Council wins back £12m lost in Icelandic bank crash

033649-1_Chi_CountyHall_LA''Chichester's County Hall.033649-1''Peter/Lou ENGSUS00120120404120200

033649-1_Chi_CountyHall_LA''Chichester's County Hall.033649-1''Peter/Lou ENGSUS00120120404120200

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West Sussex County Council has recovered the more than 12m lost in the Icelandic bank collapse.

At today’s West Sussex County Council meeting, in Chichester, councillors were told the authority will recoup between £12.6m and £12.9m that had been deposited with Heritable Bank and lost when its parent company Landsbanki collapsed in October, 2013.

An initial payment was made in August, 2013, but now the bank’s administrator has confirmed an additional payment will be made next month.

Leader of West Sussex County Council Louise Goldsmith said: “From day one we were determined to recover the money invested at the time of the crash.

“I remember saying that it would take between ten and 15 years so I’m delighted we’ve recovered this money for the taxpayers of West Sussex much sooner than that.

“Our determination has paid off and we stand to recover between 98 per cent and 100 per cent of the money we invested. This is good news for the West Sussex taxpayer. The money will go back into supporting our key frontline services.”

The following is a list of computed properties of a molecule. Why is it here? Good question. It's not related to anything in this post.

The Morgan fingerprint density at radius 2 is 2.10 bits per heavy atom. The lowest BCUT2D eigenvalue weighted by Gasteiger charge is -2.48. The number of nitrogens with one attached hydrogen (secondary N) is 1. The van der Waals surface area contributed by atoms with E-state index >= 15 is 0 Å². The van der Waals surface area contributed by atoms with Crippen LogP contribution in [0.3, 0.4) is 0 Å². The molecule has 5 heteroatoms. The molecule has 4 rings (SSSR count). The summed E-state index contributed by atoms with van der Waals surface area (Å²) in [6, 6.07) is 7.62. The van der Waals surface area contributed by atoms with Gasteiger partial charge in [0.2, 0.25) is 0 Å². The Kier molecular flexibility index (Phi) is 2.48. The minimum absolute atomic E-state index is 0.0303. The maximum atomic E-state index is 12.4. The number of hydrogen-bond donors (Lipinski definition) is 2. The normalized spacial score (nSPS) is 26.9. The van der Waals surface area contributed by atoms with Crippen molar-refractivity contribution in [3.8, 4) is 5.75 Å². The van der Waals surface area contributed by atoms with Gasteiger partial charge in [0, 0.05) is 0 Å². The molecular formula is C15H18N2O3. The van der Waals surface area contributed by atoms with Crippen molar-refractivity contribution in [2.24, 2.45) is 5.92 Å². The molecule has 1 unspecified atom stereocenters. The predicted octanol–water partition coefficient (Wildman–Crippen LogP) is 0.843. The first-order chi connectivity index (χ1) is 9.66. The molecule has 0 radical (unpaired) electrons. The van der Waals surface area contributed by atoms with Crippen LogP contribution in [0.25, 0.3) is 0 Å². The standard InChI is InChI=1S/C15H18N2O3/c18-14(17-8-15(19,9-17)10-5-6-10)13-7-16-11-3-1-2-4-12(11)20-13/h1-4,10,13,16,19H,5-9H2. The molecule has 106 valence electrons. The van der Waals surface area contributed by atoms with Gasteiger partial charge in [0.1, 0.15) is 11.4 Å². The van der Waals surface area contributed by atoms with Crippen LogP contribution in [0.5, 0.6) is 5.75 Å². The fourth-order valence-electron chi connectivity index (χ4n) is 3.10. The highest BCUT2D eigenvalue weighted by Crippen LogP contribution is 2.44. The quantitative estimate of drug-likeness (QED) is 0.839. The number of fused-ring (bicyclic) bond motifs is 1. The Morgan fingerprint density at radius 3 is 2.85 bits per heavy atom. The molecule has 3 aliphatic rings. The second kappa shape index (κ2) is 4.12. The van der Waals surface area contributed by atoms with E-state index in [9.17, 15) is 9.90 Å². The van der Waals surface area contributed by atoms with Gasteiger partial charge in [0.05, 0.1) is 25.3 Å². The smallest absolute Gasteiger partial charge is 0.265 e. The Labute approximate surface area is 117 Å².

In total, councils across the UK had more than £1b invested with Iceland’s three largest banks which collapsed in 2013 - Landsbanki, Glitnir, and Kaupthing Singer and Friedlander.

At the time councils invested the money, Iceland’s banks had strong reputations and high credit ratings.

However it emerged following the collapse that the nation’s banking system owed an estimated six times the country’s Gross Domestic Product.

This meant Iceland’s biggest banks were unable to re-finance loans when the world’s credit markets dried up in the wake of the failure of US investment bank Lehman Brothers.

The Nordic nation became the first western European country in 25 years to appeal to the International Monetary Fund to save its battered economy.

Recovery rates have varied between individual councils.

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